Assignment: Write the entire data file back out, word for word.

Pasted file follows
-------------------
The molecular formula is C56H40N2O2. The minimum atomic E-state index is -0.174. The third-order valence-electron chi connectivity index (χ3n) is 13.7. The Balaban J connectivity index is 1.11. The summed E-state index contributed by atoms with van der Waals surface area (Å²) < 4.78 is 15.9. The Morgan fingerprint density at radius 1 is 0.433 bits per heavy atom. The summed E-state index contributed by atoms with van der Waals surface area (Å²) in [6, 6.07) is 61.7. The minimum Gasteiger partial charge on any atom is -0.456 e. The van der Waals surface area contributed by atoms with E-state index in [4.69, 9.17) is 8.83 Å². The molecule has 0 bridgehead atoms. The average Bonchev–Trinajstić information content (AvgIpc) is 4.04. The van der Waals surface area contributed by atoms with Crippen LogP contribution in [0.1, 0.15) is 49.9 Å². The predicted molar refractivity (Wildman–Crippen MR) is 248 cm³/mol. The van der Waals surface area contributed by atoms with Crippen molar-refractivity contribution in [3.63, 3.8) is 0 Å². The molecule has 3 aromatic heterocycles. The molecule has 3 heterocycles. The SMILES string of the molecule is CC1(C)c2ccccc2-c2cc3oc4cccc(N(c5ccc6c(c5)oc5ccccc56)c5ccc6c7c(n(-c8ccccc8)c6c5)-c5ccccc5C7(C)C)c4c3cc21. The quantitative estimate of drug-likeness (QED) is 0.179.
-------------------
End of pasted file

The molecular formula is C56H40N2O2. The minimum atomic E-state index is -0.174. The third-order valence-electron chi connectivity index (χ3n) is 13.7. The Balaban J connectivity index is 1.11. The summed E-state index contributed by atoms with van der Waals surface area (Å²) < 4.78 is 15.9. The Morgan fingerprint density at radius 1 is 0.433 bits per heavy atom. The summed E-state index contributed by atoms with van der Waals surface area (Å²) in [6, 6.07) is 61.7. The minimum Gasteiger partial charge on any atom is -0.456 e. The van der Waals surface area contributed by atoms with E-state index in [4.69, 9.17) is 8.83 Å². The molecule has 0 bridgehead atoms. The average Bonchev–Trinajstić information content (AvgIpc) is 4.04. The van der Waals surface area contributed by atoms with Crippen LogP contribution in [0.1, 0.15) is 49.9 Å². The predicted molar refractivity (Wildman–Crippen MR) is 248 cm³/mol. The van der Waals surface area contributed by atoms with Crippen molar-refractivity contribution in [3.63, 3.8) is 0 Å². The molecule has 3 aromatic heterocycles. The molecule has 3 heterocycles. The SMILES string of the molecule is CC1(C)c2ccccc2-c2cc3oc4cccc(N(c5ccc6c(c5)oc5ccccc56)c5ccc6c7c(n(-c8ccccc8)c6c5)-c5ccccc5C7(C)C)c4c3cc21. The quantitative estimate of drug-likeness (QED) is 0.179.